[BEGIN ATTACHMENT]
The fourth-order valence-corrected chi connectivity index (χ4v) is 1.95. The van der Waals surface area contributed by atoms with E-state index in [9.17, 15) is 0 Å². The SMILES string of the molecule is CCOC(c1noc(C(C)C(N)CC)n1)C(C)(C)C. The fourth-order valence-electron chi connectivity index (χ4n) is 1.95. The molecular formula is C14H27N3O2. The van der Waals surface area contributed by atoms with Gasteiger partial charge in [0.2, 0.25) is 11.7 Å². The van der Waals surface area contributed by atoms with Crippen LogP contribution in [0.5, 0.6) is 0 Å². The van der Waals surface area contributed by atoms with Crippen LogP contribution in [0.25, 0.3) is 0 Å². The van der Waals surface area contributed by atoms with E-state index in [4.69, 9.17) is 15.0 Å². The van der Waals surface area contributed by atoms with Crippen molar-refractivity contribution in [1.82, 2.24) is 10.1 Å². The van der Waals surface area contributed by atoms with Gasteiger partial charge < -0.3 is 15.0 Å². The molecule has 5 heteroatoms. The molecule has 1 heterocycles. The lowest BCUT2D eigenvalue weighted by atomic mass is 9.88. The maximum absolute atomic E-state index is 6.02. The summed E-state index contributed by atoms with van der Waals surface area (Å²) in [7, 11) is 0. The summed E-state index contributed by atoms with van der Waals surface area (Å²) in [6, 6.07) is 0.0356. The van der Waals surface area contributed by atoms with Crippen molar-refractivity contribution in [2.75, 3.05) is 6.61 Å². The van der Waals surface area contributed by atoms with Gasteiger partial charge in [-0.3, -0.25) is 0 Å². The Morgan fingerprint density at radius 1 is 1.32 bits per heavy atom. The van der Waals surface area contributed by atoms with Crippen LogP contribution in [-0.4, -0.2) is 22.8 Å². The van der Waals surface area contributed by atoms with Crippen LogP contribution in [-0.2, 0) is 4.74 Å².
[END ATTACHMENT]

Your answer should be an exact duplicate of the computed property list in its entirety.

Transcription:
The fourth-order valence-corrected chi connectivity index (χ4v) is 1.95. The van der Waals surface area contributed by atoms with E-state index in [9.17, 15) is 0 Å². The SMILES string of the molecule is CCOC(c1noc(C(C)C(N)CC)n1)C(C)(C)C. The fourth-order valence-electron chi connectivity index (χ4n) is 1.95. The molecular formula is C14H27N3O2. The van der Waals surface area contributed by atoms with Gasteiger partial charge in [0.2, 0.25) is 11.7 Å². The van der Waals surface area contributed by atoms with Crippen LogP contribution in [0.5, 0.6) is 0 Å². The van der Waals surface area contributed by atoms with Crippen LogP contribution in [0.25, 0.3) is 0 Å². The van der Waals surface area contributed by atoms with E-state index in [4.69, 9.17) is 15.0 Å². The van der Waals surface area contributed by atoms with Crippen molar-refractivity contribution in [1.82, 2.24) is 10.1 Å². The van der Waals surface area contributed by atoms with Gasteiger partial charge < -0.3 is 15.0 Å². The molecule has 5 heteroatoms. The molecule has 1 heterocycles. The lowest BCUT2D eigenvalue weighted by atomic mass is 9.88. The maximum absolute atomic E-state index is 6.02. The summed E-state index contributed by atoms with van der Waals surface area (Å²) in [7, 11) is 0. The summed E-state index contributed by atoms with van der Waals surface area (Å²) in [6, 6.07) is 0.0356. The van der Waals surface area contributed by atoms with Crippen molar-refractivity contribution in [2.75, 3.05) is 6.61 Å². The van der Waals surface area contributed by atoms with Gasteiger partial charge in [-0.3, -0.25) is 0 Å². The Morgan fingerprint density at radius 1 is 1.32 bits per heavy atom. The van der Waals surface area contributed by atoms with Crippen LogP contribution in [-0.4, -0.2) is 22.8 Å². The van der Waals surface area contributed by atoms with Crippen LogP contribution in [-0.2, 0) is 4.74 Å².